Members of a fishing community in Tangos village in Navotas City protest a reclamation project on Manila Bay, which is feared to displace them. Photo credit: Jose Marie Brondial

Rising seas, sinking land hurt this community. Coronavirus makes it worse

A fishing community in the Philippines is threatened by the compounded impacts of poverty. climate change, ground subsidence, and disease.
A fishing community in the Philippines is threatened by the compounded impacts of poverty. climate change, ground subsidence, and disease.

Mary Grace Asuncion grew up living at the edge of the water. Residing in Tangos in Navotas City, facing Manila Bay in the Philippines, means she has to deal with high tide and occasional cyclones that bring garbage and grime inside her shanty.

She has grown accustomed to these circumstances. She says she would not trade them for living inland, but soon she may not have a choice: the ground where Asuncion and other communities live, in northern Metro Manila, is sinking as a consequence of rapid extraction of groundwater due to population growth and urbanization. The rate of subsidence in the area is between four and five centimetres annually, geologist Mahar Lagmay said. 

“In 100 years, if the rate of subsidence is the same, then it would have gone down by five meters. If it’s in the coastal area, they will be underwater,” Lagmay said.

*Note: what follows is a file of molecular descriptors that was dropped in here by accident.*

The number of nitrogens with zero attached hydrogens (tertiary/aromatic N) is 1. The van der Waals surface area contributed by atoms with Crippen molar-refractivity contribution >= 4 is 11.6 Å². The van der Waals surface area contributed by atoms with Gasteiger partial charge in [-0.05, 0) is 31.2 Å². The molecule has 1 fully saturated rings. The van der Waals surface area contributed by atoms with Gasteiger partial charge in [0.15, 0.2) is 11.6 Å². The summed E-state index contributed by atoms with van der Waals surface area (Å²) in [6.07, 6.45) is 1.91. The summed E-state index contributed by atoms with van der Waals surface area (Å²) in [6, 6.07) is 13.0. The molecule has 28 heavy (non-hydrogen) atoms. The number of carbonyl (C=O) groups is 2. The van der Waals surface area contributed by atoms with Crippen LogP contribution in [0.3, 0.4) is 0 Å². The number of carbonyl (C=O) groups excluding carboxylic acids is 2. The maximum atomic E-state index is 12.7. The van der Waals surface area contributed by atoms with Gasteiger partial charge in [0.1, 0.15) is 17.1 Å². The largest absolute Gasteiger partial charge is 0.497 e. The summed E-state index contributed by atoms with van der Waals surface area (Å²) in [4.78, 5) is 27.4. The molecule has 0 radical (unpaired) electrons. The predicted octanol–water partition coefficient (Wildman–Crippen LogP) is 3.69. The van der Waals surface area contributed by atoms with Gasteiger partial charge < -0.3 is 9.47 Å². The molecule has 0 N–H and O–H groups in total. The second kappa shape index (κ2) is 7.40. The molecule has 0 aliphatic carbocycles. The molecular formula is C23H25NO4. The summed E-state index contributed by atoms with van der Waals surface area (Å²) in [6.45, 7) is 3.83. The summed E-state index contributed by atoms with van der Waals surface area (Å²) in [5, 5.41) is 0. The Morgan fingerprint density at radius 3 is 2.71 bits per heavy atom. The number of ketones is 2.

Subsidence is happening around the world. New Orleans is subsiding around 6 millimetres, while West Netherlands is sinking between 2 to 10 mm each year.

But the impact of subsidence has been greater in Southeast Asian megacities. Jakarta has lowered four meters over the past 30 years, Bangkok has been sinking around 20 to 30 mm annually and Ho Chi Minh City up to 80 mm. 

Impacts of sinking ground, such as flooding, result in economic losses totalling billions of dollars annually as it affects buildings and infrastructure.

Climate change exacerbates the problem: the sea level in northern Metro Manila rises by about three to five millimetres a year, Lagmay said. 

A study of New Jersey-based Climate Central found that 6.8 million Filipinos live on land—including the densely populated Metro Manila—that will likely be inundated by 2050. By the end of the century, waters will threaten to consume land currently occupied by 8.6 million people.

Rising seas will be felt most in China, Bangladesh, India, Vietnam, Indonesia and Thailand and many Small Island Developing States, the study also found. 

Houses in Tangos village in Navotas City stand on stilts. These houses are threatened by rising seas and land subsidence, Photo credit: Jose Marie Brondial

Potential hotbed

Rising seas are not the only climate concern for Asuncion and her neighbors. The rainy season in the Philippines began in June, and residents of Tangos were lucky that there was no instance when they were forced to flee their homes in the middle of a pandemic. However, weather forecasters project that La Niña will bring excessive rain and more cyclones until the first quarter of 2021. 

Evacuation centers are feared to become coronavirus hotbeds.